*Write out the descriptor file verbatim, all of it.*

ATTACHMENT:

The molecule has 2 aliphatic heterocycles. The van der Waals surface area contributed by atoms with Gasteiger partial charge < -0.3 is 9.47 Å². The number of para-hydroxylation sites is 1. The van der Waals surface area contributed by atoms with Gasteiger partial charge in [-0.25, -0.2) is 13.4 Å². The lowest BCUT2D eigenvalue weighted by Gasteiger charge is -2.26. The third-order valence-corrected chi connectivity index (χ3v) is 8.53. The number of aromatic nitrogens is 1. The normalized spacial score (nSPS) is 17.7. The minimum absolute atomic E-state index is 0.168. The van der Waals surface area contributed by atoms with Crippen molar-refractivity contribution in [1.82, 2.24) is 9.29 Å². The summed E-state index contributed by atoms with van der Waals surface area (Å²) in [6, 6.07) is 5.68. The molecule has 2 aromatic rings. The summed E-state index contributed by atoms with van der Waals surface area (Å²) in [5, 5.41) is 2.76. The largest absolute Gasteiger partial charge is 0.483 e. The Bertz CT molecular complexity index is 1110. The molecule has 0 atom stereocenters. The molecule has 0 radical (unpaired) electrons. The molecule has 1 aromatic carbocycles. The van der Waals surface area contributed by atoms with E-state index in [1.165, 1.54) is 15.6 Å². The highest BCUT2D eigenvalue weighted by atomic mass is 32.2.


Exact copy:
The molecule has 2 aliphatic heterocycles. The van der Waals surface area contributed by atoms with Gasteiger partial charge < -0.3 is 9.47 Å². The number of para-hydroxylation sites is 1. The van der Waals surface area contributed by atoms with Gasteiger partial charge in [-0.25, -0.2) is 13.4 Å². The lowest BCUT2D eigenvalue weighted by Gasteiger charge is -2.26. The third-order valence-corrected chi connectivity index (χ3v) is 8.53. The number of aromatic nitrogens is 1. The normalized spacial score (nSPS) is 17.7. The minimum absolute atomic E-state index is 0.168. The van der Waals surface area contributed by atoms with Crippen molar-refractivity contribution in [1.82, 2.24) is 9.29 Å². The summed E-state index contributed by atoms with van der Waals surface area (Å²) in [6, 6.07) is 5.68. The molecule has 2 aromatic rings. The summed E-state index contributed by atoms with van der Waals surface area (Å²) in [5, 5.41) is 2.76. The largest absolute Gasteiger partial charge is 0.483 e. The Bertz CT molecular complexity index is 1110. The molecule has 0 atom stereocenters. The molecule has 0 radical (unpaired) electrons. The molecule has 1 aromatic carbocycles. The van der Waals surface area contributed by atoms with E-state index in [1.165, 1.54) is 15.6 Å². The highest BCUT2D eigenvalue weighted by atomic mass is 32.2.